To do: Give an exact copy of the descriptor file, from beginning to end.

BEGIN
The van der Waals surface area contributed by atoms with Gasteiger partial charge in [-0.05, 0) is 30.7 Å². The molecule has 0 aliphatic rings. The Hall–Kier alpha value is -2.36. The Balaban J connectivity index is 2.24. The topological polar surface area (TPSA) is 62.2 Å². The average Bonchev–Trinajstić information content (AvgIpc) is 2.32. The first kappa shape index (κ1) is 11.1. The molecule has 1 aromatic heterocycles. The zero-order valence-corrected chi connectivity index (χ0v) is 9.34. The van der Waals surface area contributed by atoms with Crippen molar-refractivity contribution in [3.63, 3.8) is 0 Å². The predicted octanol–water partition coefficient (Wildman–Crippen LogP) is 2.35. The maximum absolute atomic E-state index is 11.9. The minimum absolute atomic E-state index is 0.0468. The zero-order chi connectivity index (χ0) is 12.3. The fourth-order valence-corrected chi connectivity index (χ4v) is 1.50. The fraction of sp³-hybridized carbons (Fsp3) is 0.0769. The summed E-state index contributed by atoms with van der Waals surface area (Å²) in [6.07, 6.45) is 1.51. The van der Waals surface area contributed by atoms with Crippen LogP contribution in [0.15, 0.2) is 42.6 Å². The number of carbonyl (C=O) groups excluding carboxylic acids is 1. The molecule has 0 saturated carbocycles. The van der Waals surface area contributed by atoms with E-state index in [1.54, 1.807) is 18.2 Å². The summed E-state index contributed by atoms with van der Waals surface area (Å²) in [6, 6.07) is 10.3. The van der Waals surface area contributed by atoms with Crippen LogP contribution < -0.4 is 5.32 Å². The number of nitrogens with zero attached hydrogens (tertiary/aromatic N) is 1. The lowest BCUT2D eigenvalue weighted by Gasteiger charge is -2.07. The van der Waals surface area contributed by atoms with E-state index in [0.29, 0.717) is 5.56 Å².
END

The van der Waals surface area contributed by atoms with Gasteiger partial charge in [-0.05, 0) is 30.7 Å². The molecule has 0 aliphatic rings. The Hall–Kier alpha value is -2.36. The Balaban J connectivity index is 2.24. The topological polar surface area (TPSA) is 62.2 Å². The average Bonchev–Trinajstić information content (AvgIpc) is 2.32. The first kappa shape index (κ1) is 11.1. The molecule has 1 aromatic heterocycles. The zero-order valence-corrected chi connectivity index (χ0v) is 9.34. The van der Waals surface area contributed by atoms with Crippen molar-refractivity contribution in [3.63, 3.8) is 0 Å². The predicted octanol–water partition coefficient (Wildman–Crippen LogP) is 2.35. The maximum absolute atomic E-state index is 11.9. The minimum absolute atomic E-state index is 0.0468. The zero-order chi connectivity index (χ0) is 12.3. The fourth-order valence-corrected chi connectivity index (χ4v) is 1.50. The fraction of sp³-hybridized carbons (Fsp3) is 0.0769. The summed E-state index contributed by atoms with van der Waals surface area (Å²) in [6.07, 6.45) is 1.51. The van der Waals surface area contributed by atoms with Crippen LogP contribution in [0.15, 0.2) is 42.6 Å². The number of carbonyl (C=O) groups excluding carboxylic acids is 1. The molecule has 0 saturated carbocycles. The van der Waals surface area contributed by atoms with E-state index in [1.54, 1.807) is 18.2 Å². The summed E-state index contributed by atoms with van der Waals surface area (Å²) in [6, 6.07) is 10.3. The van der Waals surface area contributed by atoms with Crippen LogP contribution < -0.4 is 5.32 Å². The number of nitrogens with zero attached hydrogens (tertiary/aromatic N) is 1. The lowest BCUT2D eigenvalue weighted by Gasteiger charge is -2.07. The van der Waals surface area contributed by atoms with E-state index in [0.29, 0.717) is 5.56 Å².